The nature of coal production has altered the structure of this industry to achieve more consolidation and as a result, fewer companies have continued to dominate this sector. In the United States, the four largest players, including Peabody Energy Corporation (NYSE:BTU), Arch Coal Inc (NYSE:ACI), Alpha Natural Resources LLC and Cloud Peak Energy Inc. (NYSE:CLD), have controlled more than half of the coal supply in the country.

Figure 1: United States coal production share by top four coal companies

Coal
Source: Energy Information Administration (EIA)

The Energy Information Administration (EIA) reports that the four firms supplied a total of 575 million tonnes of coal in the US, accounting for 52 percent of total US production of coal. The remaining 48 percent was supplied by five hundred small firms dispersed across the country. “By comparison, the fifth largest coal producer in 2012, Consol Energy Company, contributed 34 million tons, or 35% less than fourth-place Cloud Peak Energy Inc. (NYSE:CLD),” said the EIA.

Figure 2: Total US coal production and top four coal producers’ share each year

Source: Energy Information Administration (EIA)
Source: Energy Information Administration (EIA)

The ranking of the companies has changed from year-to-year with marginal differences especially between the fourth and fifth rank. However, the share of total production held by the top four producers continues to grow over the years. This trend “began in the 1990s with the continued expansion of mines in the Powder River Basin in the western United States and with the divestment of coal properties by oil and gas companies. In 1990 and 1995, the top four accounted for 22% and 35%, respectively. By 2002, when total coal production levels were nearly identical to production in 2011, the top four coal producers accounted for 40% of the total U.S. production and increased to over 50% in 2011 and 2012, based on preliminary 2012 data,” quotes the EIA.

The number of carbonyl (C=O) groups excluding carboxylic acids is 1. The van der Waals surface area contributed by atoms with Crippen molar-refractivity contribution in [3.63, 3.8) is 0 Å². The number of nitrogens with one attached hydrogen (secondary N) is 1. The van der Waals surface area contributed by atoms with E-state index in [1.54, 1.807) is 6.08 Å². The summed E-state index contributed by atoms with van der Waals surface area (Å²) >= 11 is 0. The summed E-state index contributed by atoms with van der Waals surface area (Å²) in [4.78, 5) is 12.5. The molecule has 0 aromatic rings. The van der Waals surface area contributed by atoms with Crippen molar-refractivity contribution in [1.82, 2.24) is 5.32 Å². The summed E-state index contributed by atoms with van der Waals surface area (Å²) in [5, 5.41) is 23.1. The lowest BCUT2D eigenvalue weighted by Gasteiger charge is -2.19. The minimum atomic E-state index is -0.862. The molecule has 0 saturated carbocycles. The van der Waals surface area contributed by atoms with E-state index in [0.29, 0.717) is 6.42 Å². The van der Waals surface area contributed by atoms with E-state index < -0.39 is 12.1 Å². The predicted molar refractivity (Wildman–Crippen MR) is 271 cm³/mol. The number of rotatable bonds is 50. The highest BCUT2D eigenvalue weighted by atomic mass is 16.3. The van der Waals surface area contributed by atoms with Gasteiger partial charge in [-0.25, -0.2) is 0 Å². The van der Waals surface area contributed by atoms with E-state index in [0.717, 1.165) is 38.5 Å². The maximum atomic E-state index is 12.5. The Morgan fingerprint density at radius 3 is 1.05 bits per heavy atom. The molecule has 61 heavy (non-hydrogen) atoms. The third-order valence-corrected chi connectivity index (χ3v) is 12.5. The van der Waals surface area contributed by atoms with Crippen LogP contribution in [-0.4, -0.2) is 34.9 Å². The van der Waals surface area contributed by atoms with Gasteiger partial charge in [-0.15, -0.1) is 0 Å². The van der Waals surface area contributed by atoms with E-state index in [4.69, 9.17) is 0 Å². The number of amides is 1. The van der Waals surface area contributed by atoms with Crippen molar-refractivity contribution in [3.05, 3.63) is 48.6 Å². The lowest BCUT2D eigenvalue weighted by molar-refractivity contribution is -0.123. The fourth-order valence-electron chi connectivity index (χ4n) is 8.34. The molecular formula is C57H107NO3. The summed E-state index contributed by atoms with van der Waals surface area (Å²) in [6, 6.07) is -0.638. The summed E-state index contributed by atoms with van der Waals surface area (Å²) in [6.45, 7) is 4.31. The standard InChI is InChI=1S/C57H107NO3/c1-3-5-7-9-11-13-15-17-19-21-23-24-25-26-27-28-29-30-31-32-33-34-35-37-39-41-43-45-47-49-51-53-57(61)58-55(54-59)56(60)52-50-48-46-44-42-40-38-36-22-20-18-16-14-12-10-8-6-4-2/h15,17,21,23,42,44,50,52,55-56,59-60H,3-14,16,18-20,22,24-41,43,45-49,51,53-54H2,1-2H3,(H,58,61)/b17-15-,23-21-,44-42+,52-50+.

Figure 3: Top four US coal producers, 2000-2011

Source: Energy Information Administration (EIA)
Source: Energy Information Administration (EIA)

In 2011, the combined coal production of  the top four companies represented 27% of Appalachian production, 18% of interior production, and 77% of western production. “If measuring by the heat content of the coal produced, the top four coal producers’ share of production was about 49% (compared to the 52% share on a tonnage basis) in 2011 because of the lower heat content—measured in British thermal units (Btu)—of western coal sources. Even so, the top four producers on a Btu basis still include Peabody, Arch, Alpha, and Cloud Peak. These companies also maintain a high share of national production because of the decline in higher-Btu Appalachian coal’s share of production; in 2011, its share of total production (measured in tons) was 31%, compared to 39% in 2000,” the EIA testifies.

Figure 4: Regional production for top four US coal producers (million short tons)

Source: Energy Information Administration (EIA)
Source: Energy Information Administration (EIA)

The consolidation among energy firms over the past few years further allowed the top firms to grow their shares. The list of major industry movements and their implications is given in the table below.

Table 1: Mergers and acquisitions in the coal industry

Source: Energy Information Administration (EIA)
Source: Energy Information Administration (EIA)

The coal production is a concentrated business and is expected to remain such for the coming years. In fact, the trend of consolidation indicates that the number of players in the market will further shrink over the next decade until coal production becomes and oligopolistic industry.